https://www.readbyqxmd.com/read/27560148/adult-neurogenesis-in-the-songbird-region-specific-contributions-of-new-neurons-to-behavioral-plasticity-and-stability
#8
Carolyn L Pytte
Our understanding of the role of new neurons in learning and encoding new information has been largely based on studies of new neurons in the mammalian dentate gyrus and olfactory bulb - brain regions that may be specialized for learning. Thus the role of new neurons in regions that serve other functions has yet to be fully explored. The song system provides a model for studying new neuron function in brain regions that contribute differently to song learning, song auditory discrimination, and song motor production...
August 24, 2016: Brain, Behavior and Evolution
https://www.readbyqxmd.com/read/27559734/plasticity-and-adult-neurogenesis-in-amphibians-and-reptiles-more-questions-than-answers
#9
Alice Schade Powers
Studies of the relationship between behavioral plasticity and new cells in the adult brain in amphibians and reptiles are sparse but demonstrate that environmental and hormonal variables do have an effect on the amount of cell proliferation and/or migration. The variables that are reviewed here are: enriched environment, social stimulation, spatial area use, season, photoperiod and temperature, and testosterone. Fewer data are available for amphibians than for reptiles, but for both groups many issues are still to be resolved...
August 24, 2016: Brain, Behavior and Evolution
https://www.readbyqxmd.com/read/28122370/comparison-of-dolphins-body-and-brain-measurements-with-four-other-groups-of-cetaceans-reveals-great-diversity
#10
Sam H Ridgway, Kevin P Carlin, Kaitlin R Van Alstyne, Alicia C Hanson, Raymond J Tarpley
We compared mature dolphins with 4 other groupings of mature cetaceans. With a large data set, we found great brain diversity among 5 different taxonomic groupings. The dolphins in our data set ranged in body mass from about 40 to 6,750 kg and in brain mass from 0.4 to 9.3 kg. Dolphin body length ranged from 1.3 to 7.6 m. In our combined data set from the 4 other groups of cetaceans, body mass ranged from about 20 to 120,000 kg and brain mass from about 0.2 to 9.2 kg, while body length varied from 1.21 to 26...
2016: Brain, Behavior and Evolution
https://www.readbyqxmd.com/read/28118619/characterization-of-nadph-diaphorase-and-doublecortin-positive-neurons-in-the-lizard-hippocampal-formation
#11
Matheus Macedo-Lima, Marco Aurélio M Freire, Hugo de Carvalho Pimentel, Lívia Cristina Rodrigues Ferreira Lins, Katty Anne Amador de Lucena Medeiros, Giordano Gubert Viola, José Ronaldo Dos Santos, Murilo Marchioro
The lizard cortex has remarkable similarities with the mammalian hippocampus. Both regions process memories, have similar cytoarchitectural properties, and are important neurogenic foci in adults. Lizards show striking levels of widespread neurogenesis in adulthood and can regenerate entire cortical areas after injury. Nitric oxide (NO) is an important regulatory factor of mammalian neurogenesis and hippocampal function. However, little is known about its role in nonmammalian neurogenesis. Here, we analyzed the distribution, morphology, and dendritic complexity (Neurolucida reconstructions) of NO-producing neurons through NADPH diaphorase (NADPHd) activity, and how they compare with the distribution of doublecortin-positive (DCX+) neurons in the hippocampal formation of the neotropical lizard Tropidurus hispidus...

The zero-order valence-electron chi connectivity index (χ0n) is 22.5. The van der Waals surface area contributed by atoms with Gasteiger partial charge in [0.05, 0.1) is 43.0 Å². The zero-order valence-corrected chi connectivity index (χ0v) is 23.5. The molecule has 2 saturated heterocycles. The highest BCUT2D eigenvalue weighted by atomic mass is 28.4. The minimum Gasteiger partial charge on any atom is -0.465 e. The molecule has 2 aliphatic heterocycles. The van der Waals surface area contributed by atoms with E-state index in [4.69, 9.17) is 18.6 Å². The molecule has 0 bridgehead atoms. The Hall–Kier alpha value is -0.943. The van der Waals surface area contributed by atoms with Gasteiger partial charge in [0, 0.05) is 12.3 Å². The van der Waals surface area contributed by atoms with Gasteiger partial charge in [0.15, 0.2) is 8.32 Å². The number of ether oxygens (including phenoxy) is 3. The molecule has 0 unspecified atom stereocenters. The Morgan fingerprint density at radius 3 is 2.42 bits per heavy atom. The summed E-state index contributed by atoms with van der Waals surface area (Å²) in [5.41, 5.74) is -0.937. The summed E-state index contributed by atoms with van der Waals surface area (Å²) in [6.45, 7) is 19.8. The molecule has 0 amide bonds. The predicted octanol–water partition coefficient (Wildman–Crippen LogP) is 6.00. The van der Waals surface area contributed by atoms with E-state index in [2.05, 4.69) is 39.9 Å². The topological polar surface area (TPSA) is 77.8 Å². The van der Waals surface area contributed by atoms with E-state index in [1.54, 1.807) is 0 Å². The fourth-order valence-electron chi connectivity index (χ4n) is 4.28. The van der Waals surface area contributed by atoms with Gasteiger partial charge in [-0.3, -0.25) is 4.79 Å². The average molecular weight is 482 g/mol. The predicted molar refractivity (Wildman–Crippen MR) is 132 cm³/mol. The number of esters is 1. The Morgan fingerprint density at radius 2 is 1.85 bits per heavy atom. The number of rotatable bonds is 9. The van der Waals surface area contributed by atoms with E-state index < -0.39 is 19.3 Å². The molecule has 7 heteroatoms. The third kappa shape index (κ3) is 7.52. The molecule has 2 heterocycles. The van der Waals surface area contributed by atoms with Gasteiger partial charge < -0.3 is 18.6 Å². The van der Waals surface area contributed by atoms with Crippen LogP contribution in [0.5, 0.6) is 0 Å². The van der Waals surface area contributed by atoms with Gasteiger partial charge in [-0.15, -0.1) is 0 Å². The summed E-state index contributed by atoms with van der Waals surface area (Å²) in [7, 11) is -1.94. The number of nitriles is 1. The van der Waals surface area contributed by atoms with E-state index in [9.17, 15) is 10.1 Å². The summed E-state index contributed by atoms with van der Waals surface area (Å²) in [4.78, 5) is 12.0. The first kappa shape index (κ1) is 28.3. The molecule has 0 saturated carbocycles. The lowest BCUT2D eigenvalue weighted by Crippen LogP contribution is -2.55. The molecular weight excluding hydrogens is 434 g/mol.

2016: Brain, Behavior and Evolution
https://www.readbyqxmd.com/read/28099952/zebrin-ii-is-expressed-in-sagittal-stripes-in-the-cerebellum-of-dragon-lizards-ctenophorus-sp
#12
Douglas R Wylie, Daniel Hoops, Joel W Aspden, Andrew N Iwaniuk
Aldolase C, also known as zebrin II (ZII), is a glycolytic enzyme that is expressed in cerebellar Purkinje cells of the vertebrate cerebellum. In both mammals and birds, ZII is expressed heterogeneously, such that there are sagittal stripes of Purkinje cells with high ZII expression (ZII+) alternating with stripes of Purkinje cells with little or no expression (ZII-). In contrast, in snakes and turtles, ZII is not expressed heterogeneously; rather all Purkinje cells are ZII+. Here, we examined the expression of ZII in the cerebellum of lizards to elucidate the evolutionary origins of ZII stripes in Sauropsida...
2016: Brain, Behavior and Evolution
https://www.readbyqxmd.com/read/28092905/endocranial-morphology-of-the-extinct-north-american-lion-panthera-atrox
#13
Andrew R Cuff, Christopher Stockey, Anjali Goswami
The extinct North American lion (Panthera atrox) is one of the largest felids (Mammalia, Carnivora) to have ever lived, and it is known from a plethora of incredibly well-preserved remains. Despite this abundance of material, there has been little research into its endocranial anatomy. CT scans of a skull of P. atrox from the Pleistocene La Brea Tar pits were used to generate the first virtual endocranium for this species and to elucidate previously unknown details of its brain size and gross structure, cranial nerves, and inner-ear morphology...
2016: Brain, Behavior and Evolution
https://www.readbyqxmd.com/read/28068650/evolution-of-gyrification-in-carnivores
#14
George A Lyras, Aggeliki Giannakopoulou, Miranda Kouvari, Georgios C Papadopoulos